Given the pressure higher education faces to be more pragmatic, new strategies for affirming and furthering the power of community engaged learning in the contexts of an undergraduate liberal arts education are needed. We employ the term civic professionalism to mark the intersection of formal knowledge, vocational exploration/development, and a commitment to the common good. This research is made possible through the generosity of the Teagle Foundation and is led by IA’s Engaged Undergraduate Education Research Group.
To facilitate the integration of civic professionalism into arts and humanities undergraduate teaching and learning, the group seeks to develop the following products:
A shared knowledge base and vocabulary that enables effective collaboration and evidence-based decision-making.
An array of course, program, and project models, including models focused on faculty work as the driver of student learning, that are compelling to the variety of institutions participating in the research and by extension, to a larger constituency of undergraduate educators.
A shared set of criteria for selecting proposed models for implementation that includes impact on faculty work and student learning.
A shared basis for evaluating success and ensuring effective collaboration in the implementation stages of the project.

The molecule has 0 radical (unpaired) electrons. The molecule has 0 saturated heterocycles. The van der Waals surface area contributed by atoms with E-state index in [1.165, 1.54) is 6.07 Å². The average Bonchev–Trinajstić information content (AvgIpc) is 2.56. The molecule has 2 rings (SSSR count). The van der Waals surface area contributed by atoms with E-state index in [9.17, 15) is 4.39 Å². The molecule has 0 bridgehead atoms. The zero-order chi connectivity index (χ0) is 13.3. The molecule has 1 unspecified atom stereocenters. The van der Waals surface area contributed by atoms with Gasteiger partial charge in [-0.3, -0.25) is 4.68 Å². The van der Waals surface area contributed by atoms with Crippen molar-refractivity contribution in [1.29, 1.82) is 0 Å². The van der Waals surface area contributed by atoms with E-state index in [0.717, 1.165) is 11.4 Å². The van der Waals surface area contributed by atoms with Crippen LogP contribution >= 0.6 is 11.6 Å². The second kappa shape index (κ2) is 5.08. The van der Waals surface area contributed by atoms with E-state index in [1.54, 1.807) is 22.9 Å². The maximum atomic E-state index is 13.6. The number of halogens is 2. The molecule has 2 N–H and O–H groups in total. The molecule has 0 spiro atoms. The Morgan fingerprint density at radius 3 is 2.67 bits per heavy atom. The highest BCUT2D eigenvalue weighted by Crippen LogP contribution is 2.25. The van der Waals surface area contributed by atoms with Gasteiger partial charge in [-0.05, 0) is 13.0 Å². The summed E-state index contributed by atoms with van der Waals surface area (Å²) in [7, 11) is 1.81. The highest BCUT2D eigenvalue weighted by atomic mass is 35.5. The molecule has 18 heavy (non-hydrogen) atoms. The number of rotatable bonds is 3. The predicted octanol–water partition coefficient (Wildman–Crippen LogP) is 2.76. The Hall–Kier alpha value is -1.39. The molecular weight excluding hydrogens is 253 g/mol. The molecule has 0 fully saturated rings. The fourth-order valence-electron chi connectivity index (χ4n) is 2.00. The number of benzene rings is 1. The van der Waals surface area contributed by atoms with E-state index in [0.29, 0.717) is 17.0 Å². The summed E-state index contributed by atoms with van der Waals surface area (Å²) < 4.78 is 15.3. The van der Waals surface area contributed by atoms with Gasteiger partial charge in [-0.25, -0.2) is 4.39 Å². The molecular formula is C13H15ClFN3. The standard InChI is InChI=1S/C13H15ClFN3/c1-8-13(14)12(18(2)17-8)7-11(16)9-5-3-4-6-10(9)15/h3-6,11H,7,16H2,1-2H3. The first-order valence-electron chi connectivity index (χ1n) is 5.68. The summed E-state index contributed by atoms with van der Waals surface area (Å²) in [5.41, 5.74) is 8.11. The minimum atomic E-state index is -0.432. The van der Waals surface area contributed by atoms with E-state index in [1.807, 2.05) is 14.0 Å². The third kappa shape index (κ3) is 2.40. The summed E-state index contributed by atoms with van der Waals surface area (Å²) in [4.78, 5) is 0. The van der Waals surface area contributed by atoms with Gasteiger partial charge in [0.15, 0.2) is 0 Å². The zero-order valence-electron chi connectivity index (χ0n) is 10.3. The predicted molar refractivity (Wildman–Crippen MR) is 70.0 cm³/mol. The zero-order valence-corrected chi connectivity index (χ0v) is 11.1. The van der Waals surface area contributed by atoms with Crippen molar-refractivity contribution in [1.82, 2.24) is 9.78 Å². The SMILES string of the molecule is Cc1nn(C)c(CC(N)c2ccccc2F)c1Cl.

Civic professionalism engages the larger issue of how to build capacity to educate civic-minded graduates by engaging the follow questions: What constitutes civic learning outcomes and how can these outcomes be assessed? What practices can faculty use to reach these outcomes? What are the challenges to deploying these practices and what strategies should be used to overcome them?
Imagining America, 2014 National Conference, Atlanta GA
Civic Professionalism: Developing an Action Plan for Your Campus, Thursday, October 9, 2014
Civic Professionalism: Innovative Driver of Change or Impossible Dream?, Saturday, October 11, 2014
Association of American Colleges and University, 2014 Annual Meeting, Washington D.C.
Faculty Roles in Developing Civic-Minded Graduates and Professionals: Promising Practices and Structural Challenges
September 2013 Status Report
Engaged Undergraduate Education Collaboratory’s Working Paper, “Civic Professionalism: A New Paradigm for Undergraduate Liberal Arts Education”
Amy Koritz, founding director, Center for Civic Engagement, Drew University
Paul Schadewald, associate director, Civic Engagement Center, Macalester College